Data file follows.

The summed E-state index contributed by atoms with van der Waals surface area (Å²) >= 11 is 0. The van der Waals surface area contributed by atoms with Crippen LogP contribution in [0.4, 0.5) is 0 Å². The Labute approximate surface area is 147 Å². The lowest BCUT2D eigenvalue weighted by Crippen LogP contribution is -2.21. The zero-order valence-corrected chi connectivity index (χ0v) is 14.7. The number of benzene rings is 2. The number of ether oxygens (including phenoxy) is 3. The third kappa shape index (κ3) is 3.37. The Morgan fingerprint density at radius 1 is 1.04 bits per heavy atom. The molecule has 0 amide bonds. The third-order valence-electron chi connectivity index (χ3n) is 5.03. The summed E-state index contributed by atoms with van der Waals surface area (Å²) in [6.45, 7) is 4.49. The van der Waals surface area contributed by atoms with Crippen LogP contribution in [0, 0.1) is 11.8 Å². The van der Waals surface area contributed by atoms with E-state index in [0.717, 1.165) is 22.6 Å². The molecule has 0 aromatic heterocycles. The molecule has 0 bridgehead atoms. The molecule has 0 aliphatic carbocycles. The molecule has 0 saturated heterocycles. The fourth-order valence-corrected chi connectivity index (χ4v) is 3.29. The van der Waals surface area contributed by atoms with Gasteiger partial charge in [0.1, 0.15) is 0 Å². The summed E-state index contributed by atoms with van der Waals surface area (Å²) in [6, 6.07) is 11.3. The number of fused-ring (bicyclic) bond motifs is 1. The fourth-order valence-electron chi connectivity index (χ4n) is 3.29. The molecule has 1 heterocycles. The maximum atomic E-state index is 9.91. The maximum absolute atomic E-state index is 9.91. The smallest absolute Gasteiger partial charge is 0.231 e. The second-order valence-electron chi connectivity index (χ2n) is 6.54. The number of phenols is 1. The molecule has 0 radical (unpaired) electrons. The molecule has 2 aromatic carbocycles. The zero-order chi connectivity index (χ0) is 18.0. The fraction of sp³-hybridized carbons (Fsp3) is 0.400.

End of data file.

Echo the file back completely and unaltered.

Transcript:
The summed E-state index contributed by atoms with van der Waals surface area (Å²) >= 11 is 0. The van der Waals surface area contributed by atoms with Crippen LogP contribution in [0.4, 0.5) is 0 Å². The Labute approximate surface area is 147 Å². The lowest BCUT2D eigenvalue weighted by Crippen LogP contribution is -2.21. The zero-order valence-corrected chi connectivity index (χ0v) is 14.7. The number of benzene rings is 2. The number of ether oxygens (including phenoxy) is 3. The third kappa shape index (κ3) is 3.37. The Morgan fingerprint density at radius 1 is 1.04 bits per heavy atom. The molecule has 0 amide bonds. The third-order valence-electron chi connectivity index (χ3n) is 5.03. The summed E-state index contributed by atoms with van der Waals surface area (Å²) in [6.45, 7) is 4.49. The van der Waals surface area contributed by atoms with Crippen LogP contribution in [0, 0.1) is 11.8 Å². The van der Waals surface area contributed by atoms with E-state index in [0.717, 1.165) is 22.6 Å². The molecule has 0 aromatic heterocycles. The molecule has 0 bridgehead atoms. The molecule has 0 aliphatic carbocycles. The molecule has 0 saturated heterocycles. The fourth-order valence-corrected chi connectivity index (χ4v) is 3.29. The van der Waals surface area contributed by atoms with Gasteiger partial charge in [0.1, 0.15) is 0 Å². The summed E-state index contributed by atoms with van der Waals surface area (Å²) in [6, 6.07) is 11.3. The number of fused-ring (bicyclic) bond motifs is 1. The fourth-order valence-electron chi connectivity index (χ4n) is 3.29. The molecule has 1 heterocycles. The maximum atomic E-state index is 9.91. The maximum absolute atomic E-state index is 9.91. The smallest absolute Gasteiger partial charge is 0.231 e. The second-order valence-electron chi connectivity index (χ2n) is 6.54. The number of phenols is 1. The molecule has 0 radical (unpaired) electrons. The molecule has 2 aromatic carbocycles. The zero-order chi connectivity index (χ0) is 18.0. The fraction of sp³-hybridized carbons (Fsp3) is 0.400.